Pemberton's climbing trees


What is the craziest tourist attraction in Western Australia? I don’t have to think too long to give you the answer. Pemberton’s climbing trees with absolutely no doubt. These giants have over 50 m, were formerly used as fire lookouts, and today remain open for tourists to climb. Have I mentioned that there’s hardly no support provided? Just pegs hammered into the tree trunk that form a ladder. Would you rely on that? I was extremely excited to give it a go. Read more about one of the best places to visit in Western Australia below.


Pemberton is a small town located over 300 km south of Perth. You can definitely plan a trip there all year round, regardless of the season. A day entry fee of AUD 15 for a vehicle applies to both national parks. A purchase of a periodic pass is a good idea, if you plan to visit more national parks in Western Australia. It will help you save some money. If you wish to stay overnight somewhere nearby, check out the national park campsites in this area or book standard accommodation (hotels, motels or B&B) in Pemberton.


Pemberton’s climbing trees are the former fire lookouts built between 1937 and 1952 to give firefighters their best chance of responding to fires in a timely manner. It was not a standard practise though. High towers were traditionally used for this particular purpose. So what’s the reason that the lookouts were built on the top of the trees? Karri Forest is dominated by Eucalyptus diversicolor, the tallest tree in Western Australia that can reach as high as 90 m! It was extremely hard to build towers that tall, so eight highest trees were chosen and transformed into fire lookouts. Today, only two of them remain open for visitors.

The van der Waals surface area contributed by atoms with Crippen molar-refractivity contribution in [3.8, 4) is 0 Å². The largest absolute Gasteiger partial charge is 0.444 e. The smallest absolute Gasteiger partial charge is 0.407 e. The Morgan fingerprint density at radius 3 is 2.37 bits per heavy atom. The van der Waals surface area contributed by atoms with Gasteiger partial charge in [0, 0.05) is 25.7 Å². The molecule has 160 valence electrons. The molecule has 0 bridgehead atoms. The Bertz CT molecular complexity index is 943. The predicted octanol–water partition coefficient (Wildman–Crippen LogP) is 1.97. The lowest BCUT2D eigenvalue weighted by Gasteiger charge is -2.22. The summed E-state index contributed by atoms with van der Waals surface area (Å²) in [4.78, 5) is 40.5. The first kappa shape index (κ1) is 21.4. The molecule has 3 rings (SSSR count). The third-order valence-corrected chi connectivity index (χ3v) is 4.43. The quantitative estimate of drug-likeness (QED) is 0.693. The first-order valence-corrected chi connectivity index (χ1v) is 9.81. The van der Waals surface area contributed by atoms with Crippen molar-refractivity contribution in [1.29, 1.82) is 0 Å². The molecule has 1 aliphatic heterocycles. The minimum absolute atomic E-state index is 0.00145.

I asked myself this question many times when I was hanging out there, over 50 m above the ground, and I can’t give you the answer. I do think that it wouldn’t be possible to do such a climb with no real support in Europe. This may be the answer though. Anyway, before you climb the Pemberton’s trees, get yourself familiarised with the risks. They are as follows. Part of the climb is almost vertical and narrow. Don’t climb the trees in wet or windy conditions. If in doubt, do not proceed further. Backpacks will hinder climbing.


The 53 m Gloucester Tree is located in Gloucester National Park close to Pemberton. It was named after the Governor-General of Australia, who visited the tree and watched the pegging of the ladder to construct the lookout. He very distinctly said that climbing the tree it’s not really a difficult task. This can’t be further from the truth. Climbing the Gloucester Tree is a thrilling experience itself, plus imagine passing by other visitors on the ladder on your way up and down. Once you make it to the top, take your time to enjoy the views.

Gloucester Tree in Pemberton


The Dave Evans Bicentennial Tree stands 65 m tall in Warren National Park, and remains the highest treetop lookout in the world! I would definitely describe myself as a brave person, but I won’t lie to you. I was terrified climbing the 182 pegs to the top with actually no support. Would you dare doing the same? If you do venture up the ladder, you will be rewarded with a 360-degree view of Karri Forest. If you fear of heights, don’t attempt this climb. If you doubt about your capabilities, do not take the unnecessary risk.

Bicentennial Tree in Pemberton

That’s all about Pemberton’s climbing trees. Would you dare climbing any of them? Let me know by leaving a comment below!